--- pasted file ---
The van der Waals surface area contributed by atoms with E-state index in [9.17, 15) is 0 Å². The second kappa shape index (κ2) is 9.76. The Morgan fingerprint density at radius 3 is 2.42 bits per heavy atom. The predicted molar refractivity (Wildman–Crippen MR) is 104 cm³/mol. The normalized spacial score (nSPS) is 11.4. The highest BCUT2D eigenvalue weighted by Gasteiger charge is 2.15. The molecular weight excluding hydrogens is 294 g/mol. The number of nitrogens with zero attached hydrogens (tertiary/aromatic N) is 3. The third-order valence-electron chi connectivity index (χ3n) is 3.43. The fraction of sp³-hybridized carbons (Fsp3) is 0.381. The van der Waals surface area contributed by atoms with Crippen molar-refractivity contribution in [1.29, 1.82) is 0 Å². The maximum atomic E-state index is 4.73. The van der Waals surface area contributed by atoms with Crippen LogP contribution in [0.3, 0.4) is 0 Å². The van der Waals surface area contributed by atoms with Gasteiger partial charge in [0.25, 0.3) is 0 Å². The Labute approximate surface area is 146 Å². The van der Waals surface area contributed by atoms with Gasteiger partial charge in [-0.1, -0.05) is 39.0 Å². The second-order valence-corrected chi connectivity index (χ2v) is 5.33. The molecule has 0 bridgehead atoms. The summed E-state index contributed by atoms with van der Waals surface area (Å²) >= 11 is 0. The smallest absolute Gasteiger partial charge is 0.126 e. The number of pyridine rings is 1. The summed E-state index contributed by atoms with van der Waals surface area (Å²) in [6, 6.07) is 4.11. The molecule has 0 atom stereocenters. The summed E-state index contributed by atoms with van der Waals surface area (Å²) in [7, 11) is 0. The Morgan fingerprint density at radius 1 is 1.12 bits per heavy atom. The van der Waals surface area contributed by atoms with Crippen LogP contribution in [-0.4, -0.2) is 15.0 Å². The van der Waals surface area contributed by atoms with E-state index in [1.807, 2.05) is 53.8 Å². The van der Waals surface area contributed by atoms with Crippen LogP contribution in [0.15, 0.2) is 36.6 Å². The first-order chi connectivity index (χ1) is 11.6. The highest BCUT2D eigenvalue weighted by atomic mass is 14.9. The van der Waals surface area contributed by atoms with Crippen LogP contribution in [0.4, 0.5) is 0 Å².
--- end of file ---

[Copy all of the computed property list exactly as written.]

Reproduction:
The van der Waals surface area contributed by atoms with E-state index in [9.17, 15) is 0 Å². The second kappa shape index (κ2) is 9.76. The Morgan fingerprint density at radius 3 is 2.42 bits per heavy atom. The predicted molar refractivity (Wildman–Crippen MR) is 104 cm³/mol. The normalized spacial score (nSPS) is 11.4. The highest BCUT2D eigenvalue weighted by Gasteiger charge is 2.15. The molecular weight excluding hydrogens is 294 g/mol. The number of nitrogens with zero attached hydrogens (tertiary/aromatic N) is 3. The third-order valence-electron chi connectivity index (χ3n) is 3.43. The fraction of sp³-hybridized carbons (Fsp3) is 0.381. The van der Waals surface area contributed by atoms with Crippen molar-refractivity contribution in [1.29, 1.82) is 0 Å². The maximum atomic E-state index is 4.73. The van der Waals surface area contributed by atoms with Crippen LogP contribution in [0.3, 0.4) is 0 Å². The van der Waals surface area contributed by atoms with Gasteiger partial charge in [0.25, 0.3) is 0 Å². The Labute approximate surface area is 146 Å². The van der Waals surface area contributed by atoms with Gasteiger partial charge in [-0.1, -0.05) is 39.0 Å². The second-order valence-corrected chi connectivity index (χ2v) is 5.33. The molecule has 0 bridgehead atoms. The summed E-state index contributed by atoms with van der Waals surface area (Å²) >= 11 is 0. The smallest absolute Gasteiger partial charge is 0.126 e. The number of pyridine rings is 1. The summed E-state index contributed by atoms with van der Waals surface area (Å²) in [6, 6.07) is 4.11. The molecule has 0 atom stereocenters. The summed E-state index contributed by atoms with van der Waals surface area (Å²) in [7, 11) is 0. The Morgan fingerprint density at radius 1 is 1.12 bits per heavy atom. The van der Waals surface area contributed by atoms with Crippen LogP contribution in [-0.4, -0.2) is 15.0 Å². The van der Waals surface area contributed by atoms with E-state index in [1.807, 2.05) is 53.8 Å². The van der Waals surface area contributed by atoms with Crippen LogP contribution in [0.15, 0.2) is 36.6 Å². The first-order chi connectivity index (χ1) is 11.6. The highest BCUT2D eigenvalue weighted by atomic mass is 14.9. The van der Waals surface area contributed by atoms with Crippen LogP contribution in [0.4, 0.5) is 0 Å².